Grub/Mounting questions

Hello all, I am a noob to Linux (completely brand new to it) and am starting to look into it more. I installed OpenSUSE and have, thus far, enjoyed it immensely. Additionally, this forum has been extremely helpful.

That being said, I have a problem.

I have openSUSE installed on an external hard drive and for some reason GRUB will not show Windows. I don’t have a Windows Vista disk to do the whole fixmbr thing, and I have tried numerous solutions. As it turns out, Windows isn’t mounted (which I guess is the problem).

So I figured that’d be easy to fix, but alas it is not.

I tried mounting it with Yast with Partitioner but when I do it I get:

Error: It is not allowed to assign a mount point to a device with nonexistant or unknown file system.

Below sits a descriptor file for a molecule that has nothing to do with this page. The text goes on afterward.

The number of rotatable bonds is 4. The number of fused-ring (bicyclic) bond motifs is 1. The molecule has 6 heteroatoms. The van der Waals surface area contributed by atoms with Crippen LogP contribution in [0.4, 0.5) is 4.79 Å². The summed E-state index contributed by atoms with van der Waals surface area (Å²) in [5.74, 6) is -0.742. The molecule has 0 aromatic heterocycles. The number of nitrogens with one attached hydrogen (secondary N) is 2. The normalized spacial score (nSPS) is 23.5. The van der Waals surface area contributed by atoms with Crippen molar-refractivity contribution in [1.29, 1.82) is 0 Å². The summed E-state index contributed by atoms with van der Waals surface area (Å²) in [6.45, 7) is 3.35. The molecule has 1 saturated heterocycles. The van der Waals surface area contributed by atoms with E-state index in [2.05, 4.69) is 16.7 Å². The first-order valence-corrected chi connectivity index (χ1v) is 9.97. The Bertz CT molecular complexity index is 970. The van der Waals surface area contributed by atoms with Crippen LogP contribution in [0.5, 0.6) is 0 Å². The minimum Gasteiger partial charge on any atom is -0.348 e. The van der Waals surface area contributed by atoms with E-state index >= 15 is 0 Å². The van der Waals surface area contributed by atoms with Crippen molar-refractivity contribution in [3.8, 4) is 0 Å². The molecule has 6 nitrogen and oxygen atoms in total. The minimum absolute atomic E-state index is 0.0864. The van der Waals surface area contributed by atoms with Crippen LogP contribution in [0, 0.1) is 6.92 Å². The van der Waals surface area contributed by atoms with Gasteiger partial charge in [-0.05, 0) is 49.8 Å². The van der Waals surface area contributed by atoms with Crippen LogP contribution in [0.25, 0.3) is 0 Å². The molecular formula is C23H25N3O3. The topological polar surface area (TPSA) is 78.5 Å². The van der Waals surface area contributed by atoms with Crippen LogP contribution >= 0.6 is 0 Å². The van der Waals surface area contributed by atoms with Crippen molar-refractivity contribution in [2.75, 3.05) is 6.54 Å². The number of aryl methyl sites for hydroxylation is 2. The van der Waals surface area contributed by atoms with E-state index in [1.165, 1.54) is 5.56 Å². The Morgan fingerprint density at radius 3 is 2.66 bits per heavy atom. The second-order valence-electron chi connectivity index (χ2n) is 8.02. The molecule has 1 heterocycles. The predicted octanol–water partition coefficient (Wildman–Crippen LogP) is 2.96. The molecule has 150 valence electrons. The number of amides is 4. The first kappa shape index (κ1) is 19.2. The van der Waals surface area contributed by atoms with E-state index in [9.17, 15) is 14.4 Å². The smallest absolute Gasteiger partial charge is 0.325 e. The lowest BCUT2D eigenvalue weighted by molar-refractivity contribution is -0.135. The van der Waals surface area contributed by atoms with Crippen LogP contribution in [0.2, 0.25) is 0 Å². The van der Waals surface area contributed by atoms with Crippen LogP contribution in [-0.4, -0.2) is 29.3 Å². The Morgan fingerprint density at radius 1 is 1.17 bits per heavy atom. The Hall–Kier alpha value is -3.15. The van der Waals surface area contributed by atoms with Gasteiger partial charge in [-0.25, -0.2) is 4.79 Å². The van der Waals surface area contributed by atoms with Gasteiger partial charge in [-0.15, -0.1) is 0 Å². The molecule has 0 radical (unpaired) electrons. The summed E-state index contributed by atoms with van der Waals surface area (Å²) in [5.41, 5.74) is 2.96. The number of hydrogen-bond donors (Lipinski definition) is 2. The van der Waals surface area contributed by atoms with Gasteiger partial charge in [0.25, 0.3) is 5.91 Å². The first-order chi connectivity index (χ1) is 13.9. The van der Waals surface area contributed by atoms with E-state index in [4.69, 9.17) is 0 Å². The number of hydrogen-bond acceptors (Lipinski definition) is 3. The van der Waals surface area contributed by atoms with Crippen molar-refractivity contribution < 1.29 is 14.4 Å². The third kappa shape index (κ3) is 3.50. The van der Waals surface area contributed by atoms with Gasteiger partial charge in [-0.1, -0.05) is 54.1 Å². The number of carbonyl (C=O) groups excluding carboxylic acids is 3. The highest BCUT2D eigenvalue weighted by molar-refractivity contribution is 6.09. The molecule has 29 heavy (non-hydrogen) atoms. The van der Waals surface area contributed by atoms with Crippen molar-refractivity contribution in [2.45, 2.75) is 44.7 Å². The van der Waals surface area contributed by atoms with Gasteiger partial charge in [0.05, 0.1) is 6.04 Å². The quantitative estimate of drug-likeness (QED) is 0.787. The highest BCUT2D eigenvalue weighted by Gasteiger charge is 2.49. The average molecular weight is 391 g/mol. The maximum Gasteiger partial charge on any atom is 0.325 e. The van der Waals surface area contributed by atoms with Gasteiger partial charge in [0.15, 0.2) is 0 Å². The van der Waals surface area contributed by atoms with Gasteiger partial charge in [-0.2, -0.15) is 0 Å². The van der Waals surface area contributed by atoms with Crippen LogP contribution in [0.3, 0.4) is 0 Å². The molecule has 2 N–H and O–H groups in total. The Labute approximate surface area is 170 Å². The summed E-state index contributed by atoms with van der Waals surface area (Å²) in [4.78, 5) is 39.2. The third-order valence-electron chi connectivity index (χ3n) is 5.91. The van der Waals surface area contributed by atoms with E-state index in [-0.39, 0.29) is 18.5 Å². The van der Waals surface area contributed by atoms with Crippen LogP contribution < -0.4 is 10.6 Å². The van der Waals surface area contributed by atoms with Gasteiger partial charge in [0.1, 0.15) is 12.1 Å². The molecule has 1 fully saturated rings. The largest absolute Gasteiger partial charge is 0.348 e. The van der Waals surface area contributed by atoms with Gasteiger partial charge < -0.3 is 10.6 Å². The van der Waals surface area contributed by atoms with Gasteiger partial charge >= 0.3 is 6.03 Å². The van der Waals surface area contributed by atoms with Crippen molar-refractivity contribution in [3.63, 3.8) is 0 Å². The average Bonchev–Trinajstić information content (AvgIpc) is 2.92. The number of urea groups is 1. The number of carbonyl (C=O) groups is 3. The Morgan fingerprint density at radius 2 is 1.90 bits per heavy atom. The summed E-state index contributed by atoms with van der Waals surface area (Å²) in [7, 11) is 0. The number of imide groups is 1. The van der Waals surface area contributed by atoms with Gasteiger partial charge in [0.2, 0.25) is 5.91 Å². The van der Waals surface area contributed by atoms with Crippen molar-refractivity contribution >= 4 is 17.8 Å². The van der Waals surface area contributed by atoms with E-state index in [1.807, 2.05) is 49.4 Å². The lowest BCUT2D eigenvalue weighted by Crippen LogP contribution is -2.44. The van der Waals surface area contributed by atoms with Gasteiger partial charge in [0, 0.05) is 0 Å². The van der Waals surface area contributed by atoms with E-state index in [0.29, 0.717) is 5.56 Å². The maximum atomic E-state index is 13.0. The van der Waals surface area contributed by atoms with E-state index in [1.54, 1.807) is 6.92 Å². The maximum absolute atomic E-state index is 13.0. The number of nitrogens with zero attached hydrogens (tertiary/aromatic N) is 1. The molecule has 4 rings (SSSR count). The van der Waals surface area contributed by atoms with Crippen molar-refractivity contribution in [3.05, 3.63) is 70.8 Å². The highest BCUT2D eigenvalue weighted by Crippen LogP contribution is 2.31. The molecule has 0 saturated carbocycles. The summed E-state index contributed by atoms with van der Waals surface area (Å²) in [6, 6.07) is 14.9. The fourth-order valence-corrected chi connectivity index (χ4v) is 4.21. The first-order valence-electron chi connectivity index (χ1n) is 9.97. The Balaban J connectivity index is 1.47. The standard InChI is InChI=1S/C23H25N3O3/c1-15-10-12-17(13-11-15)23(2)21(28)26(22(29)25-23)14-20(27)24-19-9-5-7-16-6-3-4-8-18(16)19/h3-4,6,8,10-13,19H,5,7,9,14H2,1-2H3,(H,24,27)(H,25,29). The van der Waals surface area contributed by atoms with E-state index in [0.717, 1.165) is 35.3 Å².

Then I tried to do it in the Terminal:

I entered

mount -t ntfs /dev/sda1 /mnt

and it returned:

Failed to mount ‘dev/sda1’ :Invalid argument. The device /dev/sda1’ doesn’t seem to have a valid NTFS. Maybe the wrong device is used? Or the whole disk instead of partition (e.g. /dev/sda, not /dev/sda1)? Or the other way around.

I tried it with both sda and sda1.

So this is my problem…what can I do to solve it?

Info on my system below…let me know if more info is needed.

fdisk -l:

Disk /dev/sda: 250.1 GB, 250059350016 bytes
255 heads, 63 sectors/track, 30401 cylinders, total 488397168 sectors
Units = sectors of 1 * 512 = 512 bytes
Sector size (logical/physical): 512 bytes / 512 bytes
I/O size (minimum/optimal): 512 bytes / 512 bytes
Disk identifier: 0x22209d34

Device Boot Start End Blocks Id System
/dev/sda1 63 488392064 244196001 7 HPFS/NTFS/exFAT